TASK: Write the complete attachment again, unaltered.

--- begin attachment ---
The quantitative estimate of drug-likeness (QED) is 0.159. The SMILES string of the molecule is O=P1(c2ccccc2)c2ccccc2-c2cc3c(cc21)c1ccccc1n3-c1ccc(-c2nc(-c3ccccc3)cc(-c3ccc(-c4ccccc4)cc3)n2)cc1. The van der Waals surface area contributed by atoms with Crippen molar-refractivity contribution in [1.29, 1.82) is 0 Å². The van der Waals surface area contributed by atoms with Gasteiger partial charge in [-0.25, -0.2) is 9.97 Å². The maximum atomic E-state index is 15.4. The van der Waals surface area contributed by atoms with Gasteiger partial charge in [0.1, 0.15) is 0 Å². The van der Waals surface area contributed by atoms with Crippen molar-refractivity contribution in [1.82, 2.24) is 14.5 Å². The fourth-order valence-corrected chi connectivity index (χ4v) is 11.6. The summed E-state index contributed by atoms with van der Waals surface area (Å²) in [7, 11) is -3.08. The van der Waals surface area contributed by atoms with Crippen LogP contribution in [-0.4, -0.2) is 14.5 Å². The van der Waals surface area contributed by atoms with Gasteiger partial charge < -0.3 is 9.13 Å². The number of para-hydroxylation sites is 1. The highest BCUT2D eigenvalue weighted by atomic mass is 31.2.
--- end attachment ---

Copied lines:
The quantitative estimate of drug-likeness (QED) is 0.159. The SMILES string of the molecule is O=P1(c2ccccc2)c2ccccc2-c2cc3c(cc21)c1ccccc1n3-c1ccc(-c2nc(-c3ccccc3)cc(-c3ccc(-c4ccccc4)cc3)n2)cc1. The van der Waals surface area contributed by atoms with Crippen molar-refractivity contribution in [1.29, 1.82) is 0 Å². The van der Waals surface area contributed by atoms with Gasteiger partial charge in [-0.25, -0.2) is 9.97 Å². The maximum atomic E-state index is 15.4. The van der Waals surface area contributed by atoms with Gasteiger partial charge in [0.1, 0.15) is 0 Å². The van der Waals surface area contributed by atoms with Crippen molar-refractivity contribution in [1.82, 2.24) is 14.5 Å². The fourth-order valence-corrected chi connectivity index (χ4v) is 11.6. The summed E-state index contributed by atoms with van der Waals surface area (Å²) in [7, 11) is -3.08. The van der Waals surface area contributed by atoms with Crippen LogP contribution in [-0.4, -0.2) is 14.5 Å². The van der Waals surface area contributed by atoms with Gasteiger partial charge < -0.3 is 9.13 Å². The number of para-hydroxylation sites is 1. The highest BCUT2D eigenvalue weighted by atomic mass is 31.2.